Despite these complaints, both major and minor, Gravity Rush 2 is a good action game. It’s fun in a lot of ways, full of interesting missions that are much more varied in their requirements than last time. And it all comes back to that core gameplay of gravity manipulation. Giving players so much freedom and letting them run away with it pays off here, giving some great moments of fun, even deep into the long campaign.
It also looks gorgeous. If you get up close you can see some flaws and where corners were cut, but the cel-shaded styling is excellent, and the game runs fantastic on even a standard PS4. Except for a few instances where the game was throwing everything it had at me, and I got way up close to the action, everything ran well, which allows the excellent art style to shine. The camera does become a problem at times though, making it tough to orient yourself, especially in indoor areas where Kat can get stuck on errant objects and debris. The visual presentation is still great though, even with these issues.
Gravity Rush 2 also earns its sequel number by introducing a few new powers to the mix. Really they’re just remixes of what Kat already has, taking the form of new “styles” she can change to at will. The first of these is a bit useless, actually feeling worse than the original set of abilities that Kat has, but as the game progresses you find more ways to use it and the other new style offers some useful changes. It’s gotta be a tough situation for the developer, who gave you nearly unlimited control over gravity in the first game, so now where can Kat’s abilities go? They find a way around it this time, but I wouldn’t expect much more in the power department without a vast departure from the series’ norms.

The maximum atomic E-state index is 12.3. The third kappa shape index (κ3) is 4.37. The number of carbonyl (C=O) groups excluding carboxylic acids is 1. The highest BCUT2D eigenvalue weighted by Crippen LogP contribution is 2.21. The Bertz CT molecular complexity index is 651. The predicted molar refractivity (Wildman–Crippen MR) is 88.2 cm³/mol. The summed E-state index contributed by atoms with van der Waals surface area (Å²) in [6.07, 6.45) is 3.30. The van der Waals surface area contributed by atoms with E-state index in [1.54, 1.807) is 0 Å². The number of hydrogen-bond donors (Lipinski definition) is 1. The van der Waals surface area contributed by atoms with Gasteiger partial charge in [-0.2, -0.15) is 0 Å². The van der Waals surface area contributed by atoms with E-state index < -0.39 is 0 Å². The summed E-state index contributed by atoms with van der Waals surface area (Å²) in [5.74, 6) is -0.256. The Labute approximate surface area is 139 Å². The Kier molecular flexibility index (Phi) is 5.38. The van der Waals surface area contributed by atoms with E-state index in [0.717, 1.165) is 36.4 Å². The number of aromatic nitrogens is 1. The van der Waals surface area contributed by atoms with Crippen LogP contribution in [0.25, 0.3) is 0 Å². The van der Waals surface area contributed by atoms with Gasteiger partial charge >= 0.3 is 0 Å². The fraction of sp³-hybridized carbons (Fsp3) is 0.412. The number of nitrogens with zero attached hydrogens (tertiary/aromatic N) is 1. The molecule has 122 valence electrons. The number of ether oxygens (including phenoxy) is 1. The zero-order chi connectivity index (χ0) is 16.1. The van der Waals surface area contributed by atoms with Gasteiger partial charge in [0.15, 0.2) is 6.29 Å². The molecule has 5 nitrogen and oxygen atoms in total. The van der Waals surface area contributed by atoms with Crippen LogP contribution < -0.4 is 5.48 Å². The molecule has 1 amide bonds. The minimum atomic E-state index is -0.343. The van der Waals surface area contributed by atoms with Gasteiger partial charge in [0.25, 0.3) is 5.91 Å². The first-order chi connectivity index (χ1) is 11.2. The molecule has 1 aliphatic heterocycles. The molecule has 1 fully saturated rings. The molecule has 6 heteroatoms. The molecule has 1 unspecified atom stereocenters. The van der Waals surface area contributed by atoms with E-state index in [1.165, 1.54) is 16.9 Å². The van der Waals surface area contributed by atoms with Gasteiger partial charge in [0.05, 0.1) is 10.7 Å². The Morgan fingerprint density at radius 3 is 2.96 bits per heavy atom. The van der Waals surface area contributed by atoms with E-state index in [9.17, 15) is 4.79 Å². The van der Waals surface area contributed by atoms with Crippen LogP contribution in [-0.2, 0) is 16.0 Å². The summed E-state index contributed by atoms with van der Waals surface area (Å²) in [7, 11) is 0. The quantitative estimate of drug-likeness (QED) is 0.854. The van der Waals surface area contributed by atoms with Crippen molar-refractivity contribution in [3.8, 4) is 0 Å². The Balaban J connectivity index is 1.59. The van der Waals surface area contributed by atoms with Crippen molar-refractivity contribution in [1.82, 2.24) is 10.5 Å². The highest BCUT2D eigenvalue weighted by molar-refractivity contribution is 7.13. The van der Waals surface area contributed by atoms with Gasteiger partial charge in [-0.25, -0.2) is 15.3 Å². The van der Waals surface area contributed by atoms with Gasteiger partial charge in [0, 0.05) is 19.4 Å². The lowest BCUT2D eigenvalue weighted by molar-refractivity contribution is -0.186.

Gravity Rush 2 hits all the same notes as the first game, but in better and more refined ways. The combat is still pretty dull, but it takes less of a focus this time around. Everything else is much improved, and given how well the first game was received, that’s high praise. Some other changes could be made to make for a better experience, and the story still kind of feels all over the place, but if you’re looking for something quirky, fun, and unique then Gravity Rush 2 will certainly satisfy.